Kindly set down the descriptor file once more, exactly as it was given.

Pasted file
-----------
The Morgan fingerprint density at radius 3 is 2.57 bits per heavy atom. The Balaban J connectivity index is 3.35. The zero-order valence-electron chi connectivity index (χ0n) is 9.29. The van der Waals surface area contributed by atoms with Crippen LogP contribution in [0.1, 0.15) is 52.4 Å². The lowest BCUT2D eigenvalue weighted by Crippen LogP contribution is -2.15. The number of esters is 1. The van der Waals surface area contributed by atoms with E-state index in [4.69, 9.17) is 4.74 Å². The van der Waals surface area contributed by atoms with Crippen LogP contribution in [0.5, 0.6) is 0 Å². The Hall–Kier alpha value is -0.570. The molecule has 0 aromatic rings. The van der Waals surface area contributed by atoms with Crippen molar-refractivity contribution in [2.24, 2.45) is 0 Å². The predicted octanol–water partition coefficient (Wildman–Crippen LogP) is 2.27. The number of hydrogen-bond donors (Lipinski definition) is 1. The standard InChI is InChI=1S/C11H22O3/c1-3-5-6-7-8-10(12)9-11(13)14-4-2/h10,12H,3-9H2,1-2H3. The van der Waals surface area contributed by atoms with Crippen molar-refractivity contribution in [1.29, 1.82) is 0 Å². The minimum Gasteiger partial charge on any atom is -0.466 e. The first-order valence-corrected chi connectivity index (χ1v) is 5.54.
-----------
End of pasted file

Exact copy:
The Morgan fingerprint density at radius 3 is 2.57 bits per heavy atom. The Balaban J connectivity index is 3.35. The zero-order valence-electron chi connectivity index (χ0n) is 9.29. The van der Waals surface area contributed by atoms with Crippen LogP contribution in [0.1, 0.15) is 52.4 Å². The lowest BCUT2D eigenvalue weighted by Crippen LogP contribution is -2.15. The number of esters is 1. The van der Waals surface area contributed by atoms with E-state index in [4.69, 9.17) is 4.74 Å². The van der Waals surface area contributed by atoms with Crippen LogP contribution in [0.5, 0.6) is 0 Å². The Hall–Kier alpha value is -0.570. The molecule has 0 aromatic rings. The van der Waals surface area contributed by atoms with Crippen molar-refractivity contribution in [2.24, 2.45) is 0 Å². The predicted octanol–water partition coefficient (Wildman–Crippen LogP) is 2.27. The number of hydrogen-bond donors (Lipinski definition) is 1. The standard InChI is InChI=1S/C11H22O3/c1-3-5-6-7-8-10(12)9-11(13)14-4-2/h10,12H,3-9H2,1-2H3. The van der Waals surface area contributed by atoms with Crippen molar-refractivity contribution in [1.29, 1.82) is 0 Å². The minimum Gasteiger partial charge on any atom is -0.466 e. The first-order valence-corrected chi connectivity index (χ1v) is 5.54.